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18 March 2020

COVID-19 Advice to Employers: What You Need to Consider

There is a lot of advice and information available at the moment in regards to Covid-19. We have summarised what we consider to be the key issues employers need to think about in relation to managing staff illness, self-isolation and employment obligations:

1. Business Continuity Plan - Develop and implement a Business Continuity Plan (BCP) now to help prepare your business or organisation to get through any disruption that may occur. Key questions to ask yourself and your business plus a link to a useful template to base your BCP on can be found here.

2. Staff communication - Have a good faith discussion with your staff regarding your BCP and how you will manage health and safety in the workplace, travel restrictions, sick leave and self-isolation. You can find helpful information for employers here.

3. Flexible Working Arrangements – ensure that you have systems in place to allow employees to work remotely or flexibly, if they have to self-isolate but are still well enough to work. If employees are able to work from home, then it will be “business as usual” and they will continue to receive pay. If working from home is not practical for your business, and employees need to self-isolate, think about arranging with employees to use annual leave, sick leave in advance, special leave (paid leave that is in addition to statutory leave entitlements). The Government has also announced a package of support for employers and workers which includes wage subsidies and employee self-isolation incentive payments.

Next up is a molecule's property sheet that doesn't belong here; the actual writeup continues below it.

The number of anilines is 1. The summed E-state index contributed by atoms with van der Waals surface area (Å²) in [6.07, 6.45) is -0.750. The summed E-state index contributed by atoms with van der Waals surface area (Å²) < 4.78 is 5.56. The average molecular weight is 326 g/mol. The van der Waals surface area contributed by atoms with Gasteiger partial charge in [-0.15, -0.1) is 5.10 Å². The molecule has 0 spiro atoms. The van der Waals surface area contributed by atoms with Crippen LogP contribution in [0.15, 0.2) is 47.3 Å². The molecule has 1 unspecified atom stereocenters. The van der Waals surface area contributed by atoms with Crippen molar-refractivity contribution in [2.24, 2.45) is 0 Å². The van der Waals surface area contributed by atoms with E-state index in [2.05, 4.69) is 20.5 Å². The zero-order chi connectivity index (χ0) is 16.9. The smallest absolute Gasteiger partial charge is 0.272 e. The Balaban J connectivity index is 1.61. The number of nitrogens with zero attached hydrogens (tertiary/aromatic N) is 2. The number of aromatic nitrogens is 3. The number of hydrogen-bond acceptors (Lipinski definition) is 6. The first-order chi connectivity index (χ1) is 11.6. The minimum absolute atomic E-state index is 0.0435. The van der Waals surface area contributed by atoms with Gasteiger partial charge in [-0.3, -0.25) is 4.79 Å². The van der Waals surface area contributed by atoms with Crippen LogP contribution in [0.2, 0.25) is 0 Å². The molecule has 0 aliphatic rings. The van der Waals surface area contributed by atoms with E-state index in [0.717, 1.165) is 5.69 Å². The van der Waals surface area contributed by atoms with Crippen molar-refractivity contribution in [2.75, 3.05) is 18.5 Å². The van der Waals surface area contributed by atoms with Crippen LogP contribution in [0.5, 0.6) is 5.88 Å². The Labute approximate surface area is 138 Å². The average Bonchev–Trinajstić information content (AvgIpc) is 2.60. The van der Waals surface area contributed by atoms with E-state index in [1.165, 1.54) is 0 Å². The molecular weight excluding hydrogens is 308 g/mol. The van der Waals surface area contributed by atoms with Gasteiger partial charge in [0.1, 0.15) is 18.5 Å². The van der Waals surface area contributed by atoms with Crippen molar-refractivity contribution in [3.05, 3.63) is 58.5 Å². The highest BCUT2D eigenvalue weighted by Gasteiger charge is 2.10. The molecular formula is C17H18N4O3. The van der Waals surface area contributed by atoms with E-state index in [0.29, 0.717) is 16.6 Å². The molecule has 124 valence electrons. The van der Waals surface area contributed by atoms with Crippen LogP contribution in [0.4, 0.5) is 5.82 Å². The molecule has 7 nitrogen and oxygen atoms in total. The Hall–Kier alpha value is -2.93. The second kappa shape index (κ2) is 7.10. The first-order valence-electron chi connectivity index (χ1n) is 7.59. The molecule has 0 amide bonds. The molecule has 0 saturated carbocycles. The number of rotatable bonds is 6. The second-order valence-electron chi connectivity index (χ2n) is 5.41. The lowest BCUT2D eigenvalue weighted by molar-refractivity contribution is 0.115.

4. Sick Leave – put in place a policy for dealing with sick leave if employees become ill with COVID-19. For employees who do not have enough sick leave accumulated to cover the period of illness and subsequent self-isolation, consider giving sick leave in advance of entitlement. The policy should make clear that if employment is terminated for any reason, employees may be required to reimburse any sick leave taken in advance of entitlement.

If you are clear from the outset about how you will deal with sick leave and business closure, it will help staff plan any annual leave they may have as they may wish to keep annual leave for times when they are unable to work.


The above information is of a general nature only. The information in this article does in no way constitute legal advice and all readers should contact a law firm for advice relating to your specific circumstances.

Vanessa Baakman

About Vanessa Baakman

Vanessa is an Associate in our Litigation team and specialises in employment and family law.

View all posts by Vanessa Baakman